Baltimore voters will be asked this fall to consider term limits; other proposed ballot questions short of signatures

Baltimore voters will be asked this fall to decide whether the city’s future elected leaders should be limited to two terms, the only successful question to emerge from multiple petition drives to put issues on the ballot this year.

Petitioners for the term limit question, financed by Sinclair Broadcast Group Chairman David Smith, collected the necessary 10,000 signatures to send the issue to voters, city election officials announced Monday.


Two other efforts, one to establish recall elections and another to create a fund to “seek enabling legislation” for the creation of a Baltimore Regional Transportation Authority, fell short of the mark.

If successful, term limits would restrict elected city leaders to serving no more than eight years in in their elected office within a 12-year time frame. A mayor, council president, council members and comptroller elected in 2024 and thereafter would be affected.


Baltimore election officials spent several weeks vetting signatures submitted by organizers behind all three 2022 ballot drives, each of which believed they had surpassed the 10,000-signature threshold. The term limit petition initially presented 19,448 signatures, while transit had 14,145 and the recall petition presented 11,025.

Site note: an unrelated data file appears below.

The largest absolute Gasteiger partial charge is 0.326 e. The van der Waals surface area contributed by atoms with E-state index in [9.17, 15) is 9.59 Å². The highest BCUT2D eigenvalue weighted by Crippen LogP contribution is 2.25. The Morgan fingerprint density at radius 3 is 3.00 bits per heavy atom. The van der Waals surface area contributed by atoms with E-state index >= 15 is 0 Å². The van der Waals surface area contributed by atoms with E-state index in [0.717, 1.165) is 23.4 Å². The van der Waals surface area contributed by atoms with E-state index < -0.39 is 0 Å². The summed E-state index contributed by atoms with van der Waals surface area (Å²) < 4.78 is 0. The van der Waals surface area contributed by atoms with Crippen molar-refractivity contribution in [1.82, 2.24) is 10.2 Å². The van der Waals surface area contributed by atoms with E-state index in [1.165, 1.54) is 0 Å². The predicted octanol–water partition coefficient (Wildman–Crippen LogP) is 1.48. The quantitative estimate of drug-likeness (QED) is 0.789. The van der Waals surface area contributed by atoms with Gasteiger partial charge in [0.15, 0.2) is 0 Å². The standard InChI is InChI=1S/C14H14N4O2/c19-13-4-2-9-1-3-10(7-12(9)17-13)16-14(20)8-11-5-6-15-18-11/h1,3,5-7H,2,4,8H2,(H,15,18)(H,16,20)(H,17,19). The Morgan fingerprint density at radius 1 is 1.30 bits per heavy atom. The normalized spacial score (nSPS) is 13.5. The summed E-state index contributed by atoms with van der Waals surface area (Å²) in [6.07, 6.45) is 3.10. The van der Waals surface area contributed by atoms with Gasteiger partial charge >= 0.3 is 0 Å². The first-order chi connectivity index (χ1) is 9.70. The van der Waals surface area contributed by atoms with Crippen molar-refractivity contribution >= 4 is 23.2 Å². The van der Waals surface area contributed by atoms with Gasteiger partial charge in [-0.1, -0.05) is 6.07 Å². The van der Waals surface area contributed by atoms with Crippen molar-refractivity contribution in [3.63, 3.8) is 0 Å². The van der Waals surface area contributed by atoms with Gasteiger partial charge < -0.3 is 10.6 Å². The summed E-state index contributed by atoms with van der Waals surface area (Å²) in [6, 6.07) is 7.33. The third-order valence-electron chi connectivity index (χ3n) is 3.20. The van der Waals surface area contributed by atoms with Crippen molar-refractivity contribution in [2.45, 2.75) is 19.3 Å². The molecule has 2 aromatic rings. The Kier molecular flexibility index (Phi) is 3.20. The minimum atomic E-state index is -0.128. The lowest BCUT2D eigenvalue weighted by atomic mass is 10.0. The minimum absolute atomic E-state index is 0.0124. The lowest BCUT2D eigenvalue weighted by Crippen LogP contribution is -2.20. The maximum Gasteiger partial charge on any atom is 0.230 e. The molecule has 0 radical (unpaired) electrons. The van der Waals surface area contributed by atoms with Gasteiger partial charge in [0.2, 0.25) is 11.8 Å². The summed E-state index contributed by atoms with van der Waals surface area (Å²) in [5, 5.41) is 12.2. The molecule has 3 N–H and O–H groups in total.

Officials cross-checked signatures against city voter registration records to ensure names and addresses matched those on file. Signers must be registered to vote in Baltimore. The validity of each sheet turned in by the petitioners also was verified. The sheets must include the name and contact information for the petition circulator, as well as a signed affidavit swearing that the contained information is true.

Because some signatures inevitably are tossed out, seasoned petitioners say 15,000 signatures is typically a safe number to submit.

Organizers behind the transit petition, submitted by the Baltimore Transit Equity Coalition, neared that 5,000-signature cushion after a lengthy effort to collect signatures, but ultimately came up short. The coalition was formed to advocate for the completion of the Red Line light rail that was canceled by Republican Governor Larry Hogan.